There are forms of indigenous flora and fauna that suggest a more naturally integrated approach: the sea-worthy engineering of mangrove trees with their spreading, buttress-like roots; the humble but mysterious Periphyton, a spongy algae that lies in clusters just below the surface of the Everglades, a multi-tasking organism that not only provides nutrients but also filters out pollutants and retains moisture during periods of drought. Here’s a possible model for the future city: low-lying structures that feed and filter the urban environment while adapting to climatic uncertainties, flood or drought.
The Swiss architects Jacques Herzog and Pierre de Meuron understood the suffused liquidity of Miami better than anyone else when they set out to design a new art museum, foreswearing the tall and monolithic in favor of the everyday and horizontal, inspired as they were by mangrove roots, banyan trees and the modest, shack-like forms of Stiltsville. The Pérez Art Museum is horizontally splayed and porous like the oolitic limestone that lies below. It is racked and filleted in layers, open to breezes, even floodwaters. It lies low on the skyline with hovering volumes, deep overhangs and dangling vines.
When I first saw it, the scale seemed flimsy, even unfinished, a kind of ruin in reverse. But great architecture can surprise us with a narrative we weren't even expecting. Now, every time I visit the year-old Pérez I experience a low-level buzz of optimism, moments of discovery that I hadn’t seen before. It was as if the building itself were a missing link — Superman’s magic crystal — for a city in transition that has yet to come fully into being. A Miami that everyone wishes for.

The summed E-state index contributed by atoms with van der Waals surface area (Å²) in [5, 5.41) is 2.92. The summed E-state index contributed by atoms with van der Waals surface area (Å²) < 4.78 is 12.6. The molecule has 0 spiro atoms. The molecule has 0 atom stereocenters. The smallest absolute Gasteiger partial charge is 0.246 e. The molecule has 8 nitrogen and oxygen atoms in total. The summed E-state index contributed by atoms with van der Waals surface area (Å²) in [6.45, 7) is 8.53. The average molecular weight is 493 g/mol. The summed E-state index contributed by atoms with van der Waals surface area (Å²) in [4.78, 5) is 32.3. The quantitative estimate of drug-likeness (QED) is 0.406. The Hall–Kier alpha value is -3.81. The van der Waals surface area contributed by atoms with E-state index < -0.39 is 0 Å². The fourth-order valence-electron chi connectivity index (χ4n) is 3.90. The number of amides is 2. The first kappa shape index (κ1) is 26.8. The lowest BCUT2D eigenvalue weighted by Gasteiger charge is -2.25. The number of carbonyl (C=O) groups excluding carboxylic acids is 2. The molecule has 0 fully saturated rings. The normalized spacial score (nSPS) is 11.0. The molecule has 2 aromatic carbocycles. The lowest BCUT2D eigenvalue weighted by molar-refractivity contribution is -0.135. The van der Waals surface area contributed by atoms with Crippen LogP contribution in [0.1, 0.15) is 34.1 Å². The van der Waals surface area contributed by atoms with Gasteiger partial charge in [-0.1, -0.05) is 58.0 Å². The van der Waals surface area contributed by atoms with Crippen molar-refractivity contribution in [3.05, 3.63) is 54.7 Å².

During one visit, just after New Year’s, I stood on the eastern deck and looked at the recently completed esplanade that runs along the waterfront and realized that the museum was beginning to extend itself into the surrounding cityscape. Suddenly, I could envision a network of walkways, bike paths, pocket parks, reaching out from the esplanade and unifying the disparate parts of the city, both physically and metaphorically. When I looked across to PortMiami, I could see waterways, a fleet of ingenious water taxis and needle-nosed gondolas gliding back and forth, picking up passengers and taking them to destinations across the bay. Without shouting in my ear, the architecture was suggesting all of this and more.
Alastair Gordon is an award-winning critic and author who has written regularly on the built environment for the Wall Street Journal and The New York Times. His books include Weekend Utopia and Naked Airport. He is a Distinguished Fellow at the FIU College of Architecture + The Arts.